Modern Chemotherapy Drugs Improve Survival in Metastatic Breast Cancer
According to a study published in the journal Cancer, the use of the chemotherapy drug paclitaxel has resulted in longer survival among women with metastatic breast cancer.
Breast cancer is one of the most common cancers diagnosed in women. It is estimated that approximately 250,000 women are diagnosed annually in the US, and 40,000 deaths are attributed to breast cancer each year. Metastatic breast cancer refers to cancer that has spread to distant sites in the body, often invading vital organs.
Standard treatment for metastatic breast cancer typically includes chemotherapy. Researchers continue to evaluate novel agents and therapeutic approaches for the treatment of metastatic breast cancer in order to improve long-term outcomes and quality of life.
In order to determine whether survival with metastatic breast cancer has changed over time and if newer chemotherapy drugs appear to be responsible for any observed changes, researchers in Italy evaluated data from six clinical trials of metastatic breast cancer. Women enrolled in these trials were diagnosed with breast cancer between 1983 and 2001.
Median survival increased over this time period as follows: 18 months during the period 1983-1986 to 24 months during the time period 1998-2001. The factor that seemed to distinguish the earlier and the later time periods was the addition of paclitaxel to chemotherapy regimens starting in 1995. Analysis of the survival trends suggest that survival improved after the addition of paclitaxel.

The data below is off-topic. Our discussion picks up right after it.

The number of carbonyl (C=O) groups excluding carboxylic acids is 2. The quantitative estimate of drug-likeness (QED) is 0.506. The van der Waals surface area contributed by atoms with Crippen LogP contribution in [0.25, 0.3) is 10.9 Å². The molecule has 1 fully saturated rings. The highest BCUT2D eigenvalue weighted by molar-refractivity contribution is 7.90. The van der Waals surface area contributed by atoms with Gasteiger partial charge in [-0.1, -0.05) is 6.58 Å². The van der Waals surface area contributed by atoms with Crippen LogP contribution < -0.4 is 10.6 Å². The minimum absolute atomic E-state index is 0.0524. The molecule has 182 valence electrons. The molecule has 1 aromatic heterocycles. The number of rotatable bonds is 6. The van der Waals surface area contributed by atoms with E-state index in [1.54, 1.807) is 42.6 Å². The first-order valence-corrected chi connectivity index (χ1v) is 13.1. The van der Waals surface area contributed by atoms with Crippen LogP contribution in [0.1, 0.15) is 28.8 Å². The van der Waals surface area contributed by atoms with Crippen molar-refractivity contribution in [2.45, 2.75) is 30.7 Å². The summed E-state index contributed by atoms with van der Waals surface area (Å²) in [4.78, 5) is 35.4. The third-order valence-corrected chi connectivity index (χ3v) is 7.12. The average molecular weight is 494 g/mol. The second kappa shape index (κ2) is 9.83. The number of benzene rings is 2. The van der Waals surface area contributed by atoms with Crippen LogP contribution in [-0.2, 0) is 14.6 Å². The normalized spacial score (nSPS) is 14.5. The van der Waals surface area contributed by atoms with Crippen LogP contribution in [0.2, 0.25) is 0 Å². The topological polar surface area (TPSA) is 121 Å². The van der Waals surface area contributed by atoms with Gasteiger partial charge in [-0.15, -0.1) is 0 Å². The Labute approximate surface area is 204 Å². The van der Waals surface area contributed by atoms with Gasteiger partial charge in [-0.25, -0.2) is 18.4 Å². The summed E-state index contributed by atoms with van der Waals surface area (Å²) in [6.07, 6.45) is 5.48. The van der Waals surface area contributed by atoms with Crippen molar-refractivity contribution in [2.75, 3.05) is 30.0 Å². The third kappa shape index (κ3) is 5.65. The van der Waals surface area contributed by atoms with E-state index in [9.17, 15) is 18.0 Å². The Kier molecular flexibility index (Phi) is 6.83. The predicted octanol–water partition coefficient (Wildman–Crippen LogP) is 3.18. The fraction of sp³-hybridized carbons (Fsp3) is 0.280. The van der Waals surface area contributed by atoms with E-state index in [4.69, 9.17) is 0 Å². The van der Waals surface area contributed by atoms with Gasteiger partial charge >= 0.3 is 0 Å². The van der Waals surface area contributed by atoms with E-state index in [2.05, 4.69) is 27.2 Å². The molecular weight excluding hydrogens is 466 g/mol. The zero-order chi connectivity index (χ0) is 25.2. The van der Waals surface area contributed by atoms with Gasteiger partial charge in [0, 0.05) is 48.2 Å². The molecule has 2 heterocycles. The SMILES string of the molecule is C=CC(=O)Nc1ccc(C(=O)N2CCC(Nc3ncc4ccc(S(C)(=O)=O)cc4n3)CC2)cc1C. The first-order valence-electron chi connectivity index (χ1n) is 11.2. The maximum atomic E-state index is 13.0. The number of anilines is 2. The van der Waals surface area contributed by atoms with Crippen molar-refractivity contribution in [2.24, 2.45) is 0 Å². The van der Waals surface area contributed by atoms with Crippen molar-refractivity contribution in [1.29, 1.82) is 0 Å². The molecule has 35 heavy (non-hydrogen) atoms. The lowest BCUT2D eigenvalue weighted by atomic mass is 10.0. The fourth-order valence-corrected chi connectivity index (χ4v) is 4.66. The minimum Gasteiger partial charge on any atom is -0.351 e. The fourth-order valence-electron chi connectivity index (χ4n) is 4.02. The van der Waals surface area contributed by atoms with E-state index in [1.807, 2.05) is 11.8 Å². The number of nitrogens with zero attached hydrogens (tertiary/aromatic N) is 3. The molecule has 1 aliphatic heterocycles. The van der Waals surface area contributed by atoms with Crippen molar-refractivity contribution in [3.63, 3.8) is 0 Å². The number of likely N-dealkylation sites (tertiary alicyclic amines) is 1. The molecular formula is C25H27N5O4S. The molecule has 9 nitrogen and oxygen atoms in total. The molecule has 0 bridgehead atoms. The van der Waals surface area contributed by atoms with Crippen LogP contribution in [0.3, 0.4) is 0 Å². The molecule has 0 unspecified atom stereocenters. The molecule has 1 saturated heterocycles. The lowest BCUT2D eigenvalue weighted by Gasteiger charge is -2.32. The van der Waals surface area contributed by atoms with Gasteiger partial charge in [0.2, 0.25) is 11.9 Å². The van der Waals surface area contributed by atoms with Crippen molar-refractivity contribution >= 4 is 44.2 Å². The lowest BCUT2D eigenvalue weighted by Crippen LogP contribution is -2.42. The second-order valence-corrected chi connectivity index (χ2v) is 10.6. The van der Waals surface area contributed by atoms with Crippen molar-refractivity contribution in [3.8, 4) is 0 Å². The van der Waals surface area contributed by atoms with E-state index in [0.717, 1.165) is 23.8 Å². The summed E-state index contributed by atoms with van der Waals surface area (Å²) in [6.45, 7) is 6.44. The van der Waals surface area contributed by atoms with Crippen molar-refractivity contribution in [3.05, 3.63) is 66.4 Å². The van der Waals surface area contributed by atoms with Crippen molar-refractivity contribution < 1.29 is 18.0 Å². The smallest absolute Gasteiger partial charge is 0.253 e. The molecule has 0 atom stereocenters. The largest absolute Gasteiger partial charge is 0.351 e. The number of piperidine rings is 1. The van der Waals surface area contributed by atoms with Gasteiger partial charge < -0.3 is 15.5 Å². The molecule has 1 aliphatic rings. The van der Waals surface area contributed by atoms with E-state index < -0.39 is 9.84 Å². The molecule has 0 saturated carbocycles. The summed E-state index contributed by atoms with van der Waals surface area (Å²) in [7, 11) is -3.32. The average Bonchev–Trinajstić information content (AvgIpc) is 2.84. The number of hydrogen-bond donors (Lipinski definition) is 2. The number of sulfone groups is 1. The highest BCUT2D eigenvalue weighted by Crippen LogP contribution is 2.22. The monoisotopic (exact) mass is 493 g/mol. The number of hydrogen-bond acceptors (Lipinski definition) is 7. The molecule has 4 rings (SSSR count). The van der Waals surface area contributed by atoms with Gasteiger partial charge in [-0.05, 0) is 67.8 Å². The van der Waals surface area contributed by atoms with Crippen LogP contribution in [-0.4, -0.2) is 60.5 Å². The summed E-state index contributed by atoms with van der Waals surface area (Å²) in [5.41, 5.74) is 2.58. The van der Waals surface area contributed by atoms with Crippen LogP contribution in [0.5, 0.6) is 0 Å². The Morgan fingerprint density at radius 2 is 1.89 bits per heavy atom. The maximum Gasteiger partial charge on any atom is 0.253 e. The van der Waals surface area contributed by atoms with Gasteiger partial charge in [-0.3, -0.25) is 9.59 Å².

The researchers conclude that modern chemotherapy regimens have resulted in longer survival for women with metastatic breast cancer. Because the observed improvements took place within the well-controlled environments of clinical trials, the researchers note that survival should also be evaluated among patients in routine clinical practice.
Reference: Gennari A, Conte PF, Rosso R et al. Survival of metastatic breast carcinoma patients over a 20-year period. A retrospective analysis based on individual patient data from six consecutive studies. Cancer. Published online September 7, 2005.
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